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USGA introduces "While We're Young" initiative

By Brendan Mohler

ARDMORE, Pa. -- In response to golf's pace of play epidemic, the USGA has announced a unique, lighthearted initiative designed to raise awareness and inspire action toward speeding up play. Named appropriately after the famous line uttered by Rodney Dangerfield's character in Caddyshack, "While We're Young" was conceived to combat the four fundamental causes of slow play: player behavior, course design, course setup and player/group management.

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"When we do our research to see what's causing slow play at the recreational level, it's not because people are imitating professionals," said USGA President Glen Nager in an exclusive interview with GolfDigest.com. "It's because they're playing from the wrong set of tees, or the greens at their course are too fast, or the hole locations are bad, or the rough is so high that they can't find their ball."

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Central to the USGA's plan is the recognition that, despite having shouldered the blame for slow play for decades, the golfer himself is not solely at fault.

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"For the last three to four decades we've told course architects and superintendents to create long, difficult, well-manicured, lush courses," said Nager. "People have been complaining about slow play for decades but when we look at the behavior of the industry, we've been reinforcing at least three of the four factors that create slow play."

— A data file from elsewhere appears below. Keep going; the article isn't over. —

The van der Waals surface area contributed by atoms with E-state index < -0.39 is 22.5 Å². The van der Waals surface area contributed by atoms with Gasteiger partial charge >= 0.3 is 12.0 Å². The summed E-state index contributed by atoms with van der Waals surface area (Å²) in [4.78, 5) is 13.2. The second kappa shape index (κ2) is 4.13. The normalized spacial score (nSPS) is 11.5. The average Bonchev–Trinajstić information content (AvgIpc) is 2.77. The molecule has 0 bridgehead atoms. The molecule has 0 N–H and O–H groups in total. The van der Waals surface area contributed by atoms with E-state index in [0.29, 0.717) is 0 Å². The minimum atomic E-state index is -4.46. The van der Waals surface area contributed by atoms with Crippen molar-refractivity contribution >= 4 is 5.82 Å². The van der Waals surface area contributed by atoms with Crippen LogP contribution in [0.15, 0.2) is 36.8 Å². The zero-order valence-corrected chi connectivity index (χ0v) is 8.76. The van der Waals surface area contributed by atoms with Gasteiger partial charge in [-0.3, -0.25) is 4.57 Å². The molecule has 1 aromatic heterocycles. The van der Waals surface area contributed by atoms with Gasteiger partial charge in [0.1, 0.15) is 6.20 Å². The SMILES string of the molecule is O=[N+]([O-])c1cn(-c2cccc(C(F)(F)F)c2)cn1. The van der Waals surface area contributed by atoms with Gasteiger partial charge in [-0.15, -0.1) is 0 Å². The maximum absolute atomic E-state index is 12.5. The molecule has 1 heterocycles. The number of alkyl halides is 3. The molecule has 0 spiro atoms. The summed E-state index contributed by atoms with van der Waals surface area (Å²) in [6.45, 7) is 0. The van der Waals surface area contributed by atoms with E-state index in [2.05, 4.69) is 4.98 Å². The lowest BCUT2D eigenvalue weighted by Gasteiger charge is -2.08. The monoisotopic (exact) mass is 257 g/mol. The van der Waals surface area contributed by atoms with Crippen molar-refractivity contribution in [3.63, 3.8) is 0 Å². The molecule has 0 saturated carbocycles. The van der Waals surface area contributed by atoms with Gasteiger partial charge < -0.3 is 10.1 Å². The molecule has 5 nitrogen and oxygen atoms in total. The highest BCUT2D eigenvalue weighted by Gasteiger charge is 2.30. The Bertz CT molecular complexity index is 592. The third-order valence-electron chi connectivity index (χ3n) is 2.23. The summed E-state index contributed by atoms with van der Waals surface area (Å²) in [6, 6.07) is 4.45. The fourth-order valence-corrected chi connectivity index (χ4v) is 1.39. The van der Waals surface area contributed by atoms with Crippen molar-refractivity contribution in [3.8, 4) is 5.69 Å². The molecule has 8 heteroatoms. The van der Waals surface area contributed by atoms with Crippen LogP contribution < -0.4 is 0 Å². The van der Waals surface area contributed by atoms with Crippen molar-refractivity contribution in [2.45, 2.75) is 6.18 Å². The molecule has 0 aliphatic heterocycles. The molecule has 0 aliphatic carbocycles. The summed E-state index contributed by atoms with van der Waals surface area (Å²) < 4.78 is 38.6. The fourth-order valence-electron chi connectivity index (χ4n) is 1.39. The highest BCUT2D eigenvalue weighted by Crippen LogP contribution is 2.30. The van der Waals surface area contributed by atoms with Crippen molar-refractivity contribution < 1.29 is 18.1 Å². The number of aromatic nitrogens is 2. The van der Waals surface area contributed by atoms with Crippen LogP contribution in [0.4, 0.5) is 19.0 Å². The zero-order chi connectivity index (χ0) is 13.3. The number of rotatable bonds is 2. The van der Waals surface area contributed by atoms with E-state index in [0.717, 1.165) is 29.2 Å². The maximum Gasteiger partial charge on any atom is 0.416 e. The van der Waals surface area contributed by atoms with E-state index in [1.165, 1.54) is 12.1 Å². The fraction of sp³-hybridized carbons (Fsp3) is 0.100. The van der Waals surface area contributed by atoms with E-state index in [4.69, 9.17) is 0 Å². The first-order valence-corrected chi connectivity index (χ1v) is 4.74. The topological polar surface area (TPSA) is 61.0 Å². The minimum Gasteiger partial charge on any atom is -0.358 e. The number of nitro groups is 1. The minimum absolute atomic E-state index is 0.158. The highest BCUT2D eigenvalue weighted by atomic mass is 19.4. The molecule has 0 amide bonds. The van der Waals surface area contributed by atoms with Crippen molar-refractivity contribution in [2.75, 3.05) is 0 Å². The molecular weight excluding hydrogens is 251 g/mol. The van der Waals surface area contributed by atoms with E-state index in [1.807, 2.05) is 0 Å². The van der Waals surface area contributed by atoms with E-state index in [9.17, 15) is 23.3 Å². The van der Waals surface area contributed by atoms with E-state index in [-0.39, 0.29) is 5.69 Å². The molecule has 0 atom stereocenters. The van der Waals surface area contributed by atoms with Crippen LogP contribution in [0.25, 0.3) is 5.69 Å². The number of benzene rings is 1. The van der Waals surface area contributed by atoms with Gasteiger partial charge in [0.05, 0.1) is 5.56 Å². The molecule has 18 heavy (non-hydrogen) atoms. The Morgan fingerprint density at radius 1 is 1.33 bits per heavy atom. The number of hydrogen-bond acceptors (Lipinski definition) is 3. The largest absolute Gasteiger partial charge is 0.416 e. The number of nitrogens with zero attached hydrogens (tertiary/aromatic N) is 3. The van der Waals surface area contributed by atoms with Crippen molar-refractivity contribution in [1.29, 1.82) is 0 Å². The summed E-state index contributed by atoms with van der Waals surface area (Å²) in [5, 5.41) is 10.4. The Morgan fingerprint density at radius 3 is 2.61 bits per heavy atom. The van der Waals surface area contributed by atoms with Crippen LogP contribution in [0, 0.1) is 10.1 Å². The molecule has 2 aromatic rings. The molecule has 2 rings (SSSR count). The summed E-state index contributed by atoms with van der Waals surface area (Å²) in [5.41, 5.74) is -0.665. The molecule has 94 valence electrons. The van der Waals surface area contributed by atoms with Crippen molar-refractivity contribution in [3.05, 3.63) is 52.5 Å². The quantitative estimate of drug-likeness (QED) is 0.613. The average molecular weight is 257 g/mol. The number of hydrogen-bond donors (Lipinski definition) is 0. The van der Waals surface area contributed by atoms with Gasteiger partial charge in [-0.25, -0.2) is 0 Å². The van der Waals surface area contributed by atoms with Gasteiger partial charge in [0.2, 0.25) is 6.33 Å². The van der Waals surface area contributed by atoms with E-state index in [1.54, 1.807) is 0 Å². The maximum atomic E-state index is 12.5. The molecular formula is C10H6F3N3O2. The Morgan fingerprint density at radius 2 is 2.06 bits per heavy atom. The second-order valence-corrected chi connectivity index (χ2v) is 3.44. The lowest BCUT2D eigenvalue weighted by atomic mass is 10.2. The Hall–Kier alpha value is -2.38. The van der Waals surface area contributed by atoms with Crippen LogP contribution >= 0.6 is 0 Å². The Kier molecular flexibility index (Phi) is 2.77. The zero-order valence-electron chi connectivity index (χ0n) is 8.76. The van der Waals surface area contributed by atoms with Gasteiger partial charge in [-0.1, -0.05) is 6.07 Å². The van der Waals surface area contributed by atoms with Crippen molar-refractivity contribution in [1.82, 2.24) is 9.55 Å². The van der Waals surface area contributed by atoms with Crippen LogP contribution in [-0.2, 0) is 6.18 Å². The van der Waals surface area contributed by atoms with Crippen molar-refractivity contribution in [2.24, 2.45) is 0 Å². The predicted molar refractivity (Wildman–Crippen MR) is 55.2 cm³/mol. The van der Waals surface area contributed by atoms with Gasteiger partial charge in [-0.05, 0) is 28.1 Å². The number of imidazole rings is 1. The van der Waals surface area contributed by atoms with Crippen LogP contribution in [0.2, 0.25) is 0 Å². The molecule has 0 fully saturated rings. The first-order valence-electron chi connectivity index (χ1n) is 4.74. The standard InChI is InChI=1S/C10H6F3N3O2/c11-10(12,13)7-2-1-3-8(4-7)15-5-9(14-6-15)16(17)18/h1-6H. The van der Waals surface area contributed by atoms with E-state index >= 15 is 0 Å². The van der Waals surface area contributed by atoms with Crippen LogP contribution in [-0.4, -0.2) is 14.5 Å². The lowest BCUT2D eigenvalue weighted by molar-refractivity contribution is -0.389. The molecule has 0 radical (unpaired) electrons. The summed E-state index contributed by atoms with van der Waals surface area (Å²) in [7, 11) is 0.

The initiative will be introduced in five different 30-second PSA spots starring Tiger Woods, Arnold Palmer, Annika Sorenstam, Paula Creamer and Clint Eastwood. Each spot reinforces the playfulness of "While We're Young" and pinpoints aspects of the game that contribute to slow play, while also inviting golfers to make a personal pledge to combat slow play at www.usga.org/whilewereyoung.

"The whole concept of the campaign if that we're in this together," added Nager, who is in his second year as USGA president. "It's not just your own behavior you're accountable for, it's the behavior of the people you're playing with. So we've tried to give people a fun, non-threatening vehicle to say to fellow players, 'You need to pick it up,' and to say to their course managers and club professionals, 'We want to play this game faster. Set [the course] up so we can do so.' "

Though cursory on the surface, the campaign is based on extensive research of mathematical and scientific principles that have helped the USGA to better understand the flow of players across a golf course.

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"We can look at the physics of highway traffic flow or the way products move on factory assembly lines," said Rand Jerris, the USGA's Senior Managing Director of Public Services. "Those exact same principles and concepts apply to slow play."

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The initiative also reflects the USGA's desire to take a more proactive role in addressing issues that impact the majority of golfers and not just some.

"We're trying to take the USGA's resources and focus them on the problems of the game, as opposed to just continuing to do what we've been doing, hoping someone finds out about it and decides to use it," said Nager. "We're not trying to show leadership for leadership's sake."

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